87. 91. NURSING MANAGEMENT OF METABOLIC ACIDOSIS <ul><li>ASSESSMENT </li></ul><ul><li>* Health Hx: anorexia, nausea, vomiting, abdominal pain, headache, thirst if the patient is dehydrated </li></ul><ul><li>* Physical Examination: confusion, hyperventilation, warm, flushed skin, bradycardia and other dysrhythmias, decreasing LOC, nausea, vomiting, diarrhea, Kussmaul respirations, and acetone breath, especially if acidosis is due to ketoacidosis. Symptoms may progress to coma if untreated </li></ul><ul><li>NURSING DIAGNOSES include but are not limited to: </li></ul><ul><li>Diagnostic Title Possible Etiologic Factors </li></ul><ul><li>1 Disturbed thought processes Secondary to CNS depression </li></ul><ul><li>2 Decreased cardiac output Dysrhythmias </li></ul><ul><li>3 Risk for injury Secondary to altered mental state </li></ul><ul><li>4 Risk for imbalanced fluid Diarrhea, renal failure </li></ul><ul><li>volume </li></ul>
  88. 92. NURSING MANAGEMENT OF METABOLIC ACIDOSIS <ul><li>EXPECTED PATIENT OUTCOMES include but are not limited to: </li></ul><ul><li>1 Will return to usual baseline LOC </li></ul><ul><li>2 Will return to normal baseline parameters for vital signs with improved CO and decreased or resolved dysrhythmias </li></ul><ul><li>3 Will remain in a safe, secure environment without injury </li></ul><ul><li>4 Will maintain fluid and electrolyte balance and stable renal status </li></ul><ul><li>INTERVENTIONS </li></ul><ul><li>1 Coping with disturbed thought processes </li></ul><ul><li>- Monitor LOC and reorient as necessary </li></ul><ul><li>- Monitor VS, esp. RRR, BP, and T </li></ul><ul><li>- Monitor ABGs to assess the effects of treatment </li></ul><ul><li>- Institute cardiac monitoring as ordered </li></ul>
  89. 93. <ul><li>NURSING MANAGEMENT OF PATIENT WITH METABOLIC ACIDOSIS </li></ul><ul><li>2 Supporting cardiac output </li></ul><ul><li>- Monitor VS, MIO, and fluid and electrolyte balance </li></ul><ul><li>- Institute cardiac monitoring to evaluate cardiac status </li></ul><ul><li>3 Promoting safety </li></ul><ul><li>- Provide a safe, secure and monitored environment </li></ul><ul><li>- Institute safety precautions </li></ul><ul><li>4 Promoting return of fluid and electrolyte balance </li></ul><ul><li>- Monitor MIO </li></ul><ul><li>- Administer medications per medical order </li></ul>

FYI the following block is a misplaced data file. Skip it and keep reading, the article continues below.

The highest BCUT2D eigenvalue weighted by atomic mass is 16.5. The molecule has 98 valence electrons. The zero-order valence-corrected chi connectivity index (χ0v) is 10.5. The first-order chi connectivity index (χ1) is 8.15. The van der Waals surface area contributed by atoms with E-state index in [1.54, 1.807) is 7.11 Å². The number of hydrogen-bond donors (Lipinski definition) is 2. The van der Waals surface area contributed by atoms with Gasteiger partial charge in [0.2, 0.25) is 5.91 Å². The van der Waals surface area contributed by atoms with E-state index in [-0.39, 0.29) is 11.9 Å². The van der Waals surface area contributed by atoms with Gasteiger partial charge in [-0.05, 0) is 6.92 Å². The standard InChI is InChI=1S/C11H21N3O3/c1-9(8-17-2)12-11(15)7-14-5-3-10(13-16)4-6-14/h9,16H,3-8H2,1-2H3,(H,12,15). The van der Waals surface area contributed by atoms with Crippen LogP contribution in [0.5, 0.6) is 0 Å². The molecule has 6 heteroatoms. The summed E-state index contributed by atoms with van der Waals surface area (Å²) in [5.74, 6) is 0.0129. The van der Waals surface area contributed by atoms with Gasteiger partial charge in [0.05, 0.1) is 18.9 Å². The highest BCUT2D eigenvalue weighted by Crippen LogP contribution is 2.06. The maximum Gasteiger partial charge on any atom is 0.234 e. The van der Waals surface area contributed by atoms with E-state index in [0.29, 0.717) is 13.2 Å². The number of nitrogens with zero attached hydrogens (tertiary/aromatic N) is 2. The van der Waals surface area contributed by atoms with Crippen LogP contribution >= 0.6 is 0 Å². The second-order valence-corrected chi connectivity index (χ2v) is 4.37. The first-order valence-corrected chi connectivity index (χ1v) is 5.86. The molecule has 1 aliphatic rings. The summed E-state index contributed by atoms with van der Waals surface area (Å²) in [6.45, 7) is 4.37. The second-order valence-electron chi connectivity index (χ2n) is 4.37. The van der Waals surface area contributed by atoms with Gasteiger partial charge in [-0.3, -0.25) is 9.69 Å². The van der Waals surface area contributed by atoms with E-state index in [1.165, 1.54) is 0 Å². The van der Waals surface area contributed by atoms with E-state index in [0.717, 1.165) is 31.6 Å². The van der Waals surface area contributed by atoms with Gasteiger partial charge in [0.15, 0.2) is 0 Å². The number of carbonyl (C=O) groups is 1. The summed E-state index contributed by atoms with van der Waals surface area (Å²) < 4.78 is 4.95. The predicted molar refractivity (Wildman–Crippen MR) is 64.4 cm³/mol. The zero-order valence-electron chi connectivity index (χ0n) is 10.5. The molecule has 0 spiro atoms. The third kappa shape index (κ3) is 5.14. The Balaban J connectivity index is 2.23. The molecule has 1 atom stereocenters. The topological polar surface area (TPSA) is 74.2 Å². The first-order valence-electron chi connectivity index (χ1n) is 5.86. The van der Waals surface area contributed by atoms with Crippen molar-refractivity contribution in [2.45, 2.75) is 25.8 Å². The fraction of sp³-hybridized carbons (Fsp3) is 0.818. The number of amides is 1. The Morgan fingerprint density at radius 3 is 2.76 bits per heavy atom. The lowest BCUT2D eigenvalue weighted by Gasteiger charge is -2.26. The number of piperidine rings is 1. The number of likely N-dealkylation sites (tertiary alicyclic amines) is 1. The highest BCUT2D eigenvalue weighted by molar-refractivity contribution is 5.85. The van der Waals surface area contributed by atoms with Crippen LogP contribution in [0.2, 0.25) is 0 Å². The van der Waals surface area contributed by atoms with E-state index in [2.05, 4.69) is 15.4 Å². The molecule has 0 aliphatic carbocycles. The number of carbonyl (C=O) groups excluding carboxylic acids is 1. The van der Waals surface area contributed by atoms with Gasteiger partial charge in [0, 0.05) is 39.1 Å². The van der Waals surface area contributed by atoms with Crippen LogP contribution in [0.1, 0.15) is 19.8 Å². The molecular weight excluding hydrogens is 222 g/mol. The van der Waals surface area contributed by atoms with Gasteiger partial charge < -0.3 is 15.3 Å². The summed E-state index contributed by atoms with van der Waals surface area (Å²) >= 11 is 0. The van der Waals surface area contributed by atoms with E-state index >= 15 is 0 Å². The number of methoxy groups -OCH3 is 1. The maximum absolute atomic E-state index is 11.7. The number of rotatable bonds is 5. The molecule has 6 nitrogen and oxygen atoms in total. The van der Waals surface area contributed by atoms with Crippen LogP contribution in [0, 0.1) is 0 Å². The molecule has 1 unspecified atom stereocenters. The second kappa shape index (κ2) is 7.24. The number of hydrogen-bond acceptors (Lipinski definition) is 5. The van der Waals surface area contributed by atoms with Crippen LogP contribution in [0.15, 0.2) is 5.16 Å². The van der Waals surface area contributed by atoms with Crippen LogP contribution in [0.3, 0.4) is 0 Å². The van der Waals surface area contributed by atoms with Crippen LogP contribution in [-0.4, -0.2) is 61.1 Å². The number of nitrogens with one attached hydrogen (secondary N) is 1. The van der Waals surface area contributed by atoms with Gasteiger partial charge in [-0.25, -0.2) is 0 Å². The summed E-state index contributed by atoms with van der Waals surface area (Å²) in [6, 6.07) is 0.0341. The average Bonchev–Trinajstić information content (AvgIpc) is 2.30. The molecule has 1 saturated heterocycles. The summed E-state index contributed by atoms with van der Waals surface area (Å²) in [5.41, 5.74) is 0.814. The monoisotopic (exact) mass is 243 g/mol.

90. 94. NURSING MANAGEMENT OF PATIENT WITH METABOLIC ACIDOSIS EVALUATION. Achievement of outcomes is successful when the patient: 1 Exhibits baseline-level consciousness and orientation 2 Returns to normal baseline parameters for vital signs and Cardiac Output with cardiac dysrhythmias resolved 3 Remains free from injury 4 Maintains fluid and electrolyte balance and stable renal function
  91. 95. METABOLIC ALKALOSIS: BICARBONATE EXCESS Loss of stomach acid, gastric suctioning, persistent vomiting, excess alkali intake, intestinal fistulas, hypokalemia, Cushing’s syndrome or aldosteronism, potassium-diuretic therapy Excessive amounts of acid substance and hydrogen ions are lost from the body or large amounts of bicarbonate or lactate are added orally or IV Excess of base elements METABOLIC ALKALOSIS